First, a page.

I’ve wondered for a long time why God would make this so important to me when it’s the one thing I cannot and have not experienced from Him. I can’t feel Abba give me a hug or brush my hair out of my eyes. I have asked Him to miraculously reach out and do so, but He has not done it yet. Now, He’s talked to me about this quite a bit the past couple of months, given me answers to some of my questions, maybe I’ll talk about those answers at some point here – but the point is – I love tangible love.

Now, back to the cross.

I fell deeper in love with the cross in that moment, a love I didn’t realize existed. A deeper love for all it represented – His love, His sacrifice, His redemption, His grace – the infinitely good characteristics of the cross. And I HAD to find a tangible cross. I had to throw myself at the foot of the cross and wrap my arms around it. So I opened my eyes and surveyed the sanctuary.

And guess what I saw?

Not one single cross.


Needless to say, I was a little bummed. I couldn’t hold the cross tight to me. I looked down, a little defeated, and my eyes settled on my folded hands – and I could see, stark against the flesh of my ring finger, the tip of…a cross. I opened my hands and fully beheld the tattoo I got when I was 18. And Holy Spirit whispered “The cross is on you darling – in your skin, your bones, you blood cells. You carry the cross.”


Then He told me that I NEED to carry the cross. Every pore of my being cried out to carry it, to hold it, to bear it. To live, Hannah Douglass must carry the cross. I need it like I need food and water. I need it like I need love. And I love carrying the cross. And it won’t always be sunshine and butterflies, but His yoke is easy and His burden is light, so carrying the cross isn’t a burden anymore, but so WONDERFUL.

I want to be His disciple.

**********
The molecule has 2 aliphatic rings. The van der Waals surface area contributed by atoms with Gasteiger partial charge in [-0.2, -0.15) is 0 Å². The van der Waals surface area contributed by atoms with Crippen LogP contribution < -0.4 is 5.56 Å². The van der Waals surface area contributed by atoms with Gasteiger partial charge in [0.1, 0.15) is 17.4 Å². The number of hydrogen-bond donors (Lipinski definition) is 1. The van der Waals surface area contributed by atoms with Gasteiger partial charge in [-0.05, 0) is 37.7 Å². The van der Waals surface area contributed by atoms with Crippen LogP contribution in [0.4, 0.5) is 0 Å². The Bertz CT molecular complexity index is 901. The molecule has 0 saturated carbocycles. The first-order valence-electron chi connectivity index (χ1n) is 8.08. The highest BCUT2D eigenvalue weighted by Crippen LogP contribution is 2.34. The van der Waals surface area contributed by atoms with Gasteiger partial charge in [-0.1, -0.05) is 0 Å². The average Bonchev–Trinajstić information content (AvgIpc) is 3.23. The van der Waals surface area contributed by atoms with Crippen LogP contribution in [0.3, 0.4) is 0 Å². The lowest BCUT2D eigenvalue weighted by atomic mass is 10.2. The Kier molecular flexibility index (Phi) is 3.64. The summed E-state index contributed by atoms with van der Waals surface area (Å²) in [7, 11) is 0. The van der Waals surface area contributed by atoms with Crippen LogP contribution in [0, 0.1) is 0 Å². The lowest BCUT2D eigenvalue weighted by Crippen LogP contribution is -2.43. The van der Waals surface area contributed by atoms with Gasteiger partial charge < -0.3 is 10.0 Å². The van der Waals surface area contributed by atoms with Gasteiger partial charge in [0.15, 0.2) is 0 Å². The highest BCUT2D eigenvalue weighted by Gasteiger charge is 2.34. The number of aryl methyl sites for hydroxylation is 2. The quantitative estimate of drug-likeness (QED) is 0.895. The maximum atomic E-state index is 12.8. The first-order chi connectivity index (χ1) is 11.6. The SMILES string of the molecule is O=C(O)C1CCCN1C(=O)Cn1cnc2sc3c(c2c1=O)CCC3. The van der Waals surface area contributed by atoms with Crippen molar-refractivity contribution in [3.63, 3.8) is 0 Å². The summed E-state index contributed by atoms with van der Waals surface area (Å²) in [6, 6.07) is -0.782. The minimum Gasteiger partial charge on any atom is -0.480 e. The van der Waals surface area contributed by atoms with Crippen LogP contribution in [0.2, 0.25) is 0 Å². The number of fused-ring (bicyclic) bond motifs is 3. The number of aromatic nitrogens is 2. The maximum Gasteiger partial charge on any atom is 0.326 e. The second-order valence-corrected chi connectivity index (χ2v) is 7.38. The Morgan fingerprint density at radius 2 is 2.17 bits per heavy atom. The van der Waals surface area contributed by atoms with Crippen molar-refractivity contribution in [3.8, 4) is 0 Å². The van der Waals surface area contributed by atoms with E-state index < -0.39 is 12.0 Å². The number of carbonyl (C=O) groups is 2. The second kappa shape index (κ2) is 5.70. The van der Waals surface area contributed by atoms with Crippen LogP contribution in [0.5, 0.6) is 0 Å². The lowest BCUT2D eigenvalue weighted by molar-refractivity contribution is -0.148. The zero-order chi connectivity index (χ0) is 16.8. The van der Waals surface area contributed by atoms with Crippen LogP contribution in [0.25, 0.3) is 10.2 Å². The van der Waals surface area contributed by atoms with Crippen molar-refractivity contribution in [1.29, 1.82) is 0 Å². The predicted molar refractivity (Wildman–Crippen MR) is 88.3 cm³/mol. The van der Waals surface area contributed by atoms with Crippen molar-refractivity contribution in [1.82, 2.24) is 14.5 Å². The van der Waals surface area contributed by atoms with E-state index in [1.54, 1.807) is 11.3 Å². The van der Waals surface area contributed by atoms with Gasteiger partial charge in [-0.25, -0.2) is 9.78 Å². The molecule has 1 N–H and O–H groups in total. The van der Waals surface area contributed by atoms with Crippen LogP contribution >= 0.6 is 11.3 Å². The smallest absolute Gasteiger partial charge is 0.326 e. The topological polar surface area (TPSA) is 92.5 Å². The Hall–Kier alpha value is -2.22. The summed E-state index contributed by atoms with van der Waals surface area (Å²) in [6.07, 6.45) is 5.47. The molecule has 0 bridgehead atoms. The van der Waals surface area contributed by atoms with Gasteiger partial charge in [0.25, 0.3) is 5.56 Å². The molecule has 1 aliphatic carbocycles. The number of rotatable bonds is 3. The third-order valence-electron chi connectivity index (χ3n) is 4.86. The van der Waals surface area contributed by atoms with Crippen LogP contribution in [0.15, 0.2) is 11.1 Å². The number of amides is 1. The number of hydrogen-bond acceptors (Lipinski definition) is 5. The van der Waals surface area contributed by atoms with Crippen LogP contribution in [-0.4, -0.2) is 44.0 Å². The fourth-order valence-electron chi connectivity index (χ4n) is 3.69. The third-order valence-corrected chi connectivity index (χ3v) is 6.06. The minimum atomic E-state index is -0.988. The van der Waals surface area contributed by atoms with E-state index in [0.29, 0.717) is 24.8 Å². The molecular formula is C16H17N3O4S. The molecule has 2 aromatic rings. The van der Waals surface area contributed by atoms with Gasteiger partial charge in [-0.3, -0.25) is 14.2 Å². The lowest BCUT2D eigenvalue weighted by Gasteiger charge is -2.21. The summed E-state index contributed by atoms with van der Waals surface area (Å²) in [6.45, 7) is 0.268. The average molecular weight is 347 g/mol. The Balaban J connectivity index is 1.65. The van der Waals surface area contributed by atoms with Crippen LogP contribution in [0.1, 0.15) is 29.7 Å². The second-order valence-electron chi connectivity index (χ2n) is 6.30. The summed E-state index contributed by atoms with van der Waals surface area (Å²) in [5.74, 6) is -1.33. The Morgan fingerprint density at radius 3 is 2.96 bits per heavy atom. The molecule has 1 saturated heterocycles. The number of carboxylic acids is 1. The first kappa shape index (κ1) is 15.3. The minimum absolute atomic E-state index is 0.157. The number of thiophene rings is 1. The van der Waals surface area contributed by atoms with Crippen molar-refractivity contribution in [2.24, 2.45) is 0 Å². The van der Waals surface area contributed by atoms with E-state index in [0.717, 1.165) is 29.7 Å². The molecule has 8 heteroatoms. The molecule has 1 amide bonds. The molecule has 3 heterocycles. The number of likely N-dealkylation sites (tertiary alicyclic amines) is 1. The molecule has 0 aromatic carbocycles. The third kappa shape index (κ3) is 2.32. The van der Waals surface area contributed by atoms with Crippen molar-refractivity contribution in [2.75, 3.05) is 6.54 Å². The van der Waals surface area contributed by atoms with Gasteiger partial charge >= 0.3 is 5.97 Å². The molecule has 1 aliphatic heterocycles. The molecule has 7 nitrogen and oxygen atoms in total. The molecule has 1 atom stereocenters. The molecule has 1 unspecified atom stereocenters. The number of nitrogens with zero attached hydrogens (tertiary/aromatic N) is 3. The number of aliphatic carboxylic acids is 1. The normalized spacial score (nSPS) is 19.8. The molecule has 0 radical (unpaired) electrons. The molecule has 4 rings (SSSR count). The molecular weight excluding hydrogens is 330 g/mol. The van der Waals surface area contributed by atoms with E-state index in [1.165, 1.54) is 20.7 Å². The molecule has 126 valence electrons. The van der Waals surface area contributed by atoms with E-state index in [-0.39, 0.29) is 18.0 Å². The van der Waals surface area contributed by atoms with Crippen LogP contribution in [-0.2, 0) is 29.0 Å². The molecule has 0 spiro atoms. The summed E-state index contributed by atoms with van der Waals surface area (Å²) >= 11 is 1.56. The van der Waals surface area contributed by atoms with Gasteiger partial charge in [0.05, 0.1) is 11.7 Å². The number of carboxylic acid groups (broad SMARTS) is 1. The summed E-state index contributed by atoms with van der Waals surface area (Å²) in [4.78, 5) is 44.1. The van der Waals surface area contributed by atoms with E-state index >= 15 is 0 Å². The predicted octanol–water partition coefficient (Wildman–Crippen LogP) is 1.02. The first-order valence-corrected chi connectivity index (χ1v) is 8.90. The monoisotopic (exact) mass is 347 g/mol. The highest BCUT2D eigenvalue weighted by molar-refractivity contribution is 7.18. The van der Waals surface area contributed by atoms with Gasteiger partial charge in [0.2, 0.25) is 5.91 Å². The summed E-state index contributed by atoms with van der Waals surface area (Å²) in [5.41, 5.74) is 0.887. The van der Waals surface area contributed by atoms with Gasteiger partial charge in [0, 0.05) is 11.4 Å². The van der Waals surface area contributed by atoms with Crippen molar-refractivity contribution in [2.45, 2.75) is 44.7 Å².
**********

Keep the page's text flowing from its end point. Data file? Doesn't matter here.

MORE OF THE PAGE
And whoever does not carry their cross and follow me cannot be my disciple.


P.s. – don’t forget the “follow me” part of the verse. It’s pretty important.



Leadership terrifies me.
I know I’ve talked about this before, but it is heavy on my heart recently.
Now, don’t misunderstand me, I’m not scared of my leaders, I’m scared of myself. Me in leadership.
Sometimes that seems so laughable, doesn’t fit in my brain. Sometimes it makes sense, lands with a solid thud in my heart and rests there contentedly. Then, sometimes, the thought of being a leader drops in my stomach and stirs in my gut, a scared little girl who is completely clueless and inexperienced hides and whimpers there.
First, what if I mess up? What if I completely and totally screw it all up? I feel responsible for so much!
You have the 2 extremes of followers: first are the arrogant and prideful people that judge every move you make, who don’t trust you to make the right decision or say the right thing. Who constantly question you and your motives and how much you know. They stir the deep insecurities, test your own pride, your own stability. Am I actually right? And what happens if I’m wrong? What authority can I stand on? There’s always combating pride with humility. But how do I act in humility? And what is humility without integrity? Do I even have integrity? Oh Jesus, how I need you.